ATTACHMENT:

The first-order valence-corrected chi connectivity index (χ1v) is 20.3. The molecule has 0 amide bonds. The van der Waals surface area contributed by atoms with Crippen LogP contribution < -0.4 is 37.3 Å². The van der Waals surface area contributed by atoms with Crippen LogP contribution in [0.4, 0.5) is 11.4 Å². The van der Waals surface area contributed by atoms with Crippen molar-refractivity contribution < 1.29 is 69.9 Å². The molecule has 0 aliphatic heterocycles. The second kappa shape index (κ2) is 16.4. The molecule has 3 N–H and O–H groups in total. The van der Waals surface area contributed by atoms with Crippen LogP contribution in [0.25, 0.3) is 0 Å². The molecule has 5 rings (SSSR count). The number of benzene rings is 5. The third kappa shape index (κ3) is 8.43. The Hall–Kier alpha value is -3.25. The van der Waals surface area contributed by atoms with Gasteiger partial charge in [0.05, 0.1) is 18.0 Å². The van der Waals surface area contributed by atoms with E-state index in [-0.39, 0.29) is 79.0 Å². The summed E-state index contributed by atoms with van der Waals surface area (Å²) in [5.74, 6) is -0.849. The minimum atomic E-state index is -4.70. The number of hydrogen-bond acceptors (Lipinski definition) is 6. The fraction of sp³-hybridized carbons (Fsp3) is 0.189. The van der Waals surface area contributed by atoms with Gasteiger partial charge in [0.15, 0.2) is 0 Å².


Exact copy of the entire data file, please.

The first-order valence-corrected chi connectivity index (χ1v) is 20.3. The molecule has 0 amide bonds. The van der Waals surface area contributed by atoms with Crippen LogP contribution < -0.4 is 37.3 Å². The van der Waals surface area contributed by atoms with Crippen LogP contribution in [0.4, 0.5) is 11.4 Å². The van der Waals surface area contributed by atoms with Crippen molar-refractivity contribution < 1.29 is 69.9 Å². The molecule has 0 aliphatic heterocycles. The second kappa shape index (κ2) is 16.4. The molecule has 3 N–H and O–H groups in total. The van der Waals surface area contributed by atoms with Crippen LogP contribution in [0.25, 0.3) is 0 Å². The molecule has 5 rings (SSSR count). The number of benzene rings is 5. The third kappa shape index (κ3) is 8.43. The Hall–Kier alpha value is -3.25. The van der Waals surface area contributed by atoms with Gasteiger partial charge in [0.05, 0.1) is 18.0 Å². The van der Waals surface area contributed by atoms with E-state index in [-0.39, 0.29) is 79.0 Å². The summed E-state index contributed by atoms with van der Waals surface area (Å²) in [5.74, 6) is -0.849. The minimum atomic E-state index is -4.70. The number of hydrogen-bond acceptors (Lipinski definition) is 6. The fraction of sp³-hybridized carbons (Fsp3) is 0.189. The van der Waals surface area contributed by atoms with Gasteiger partial charge in [0.15, 0.2) is 0 Å².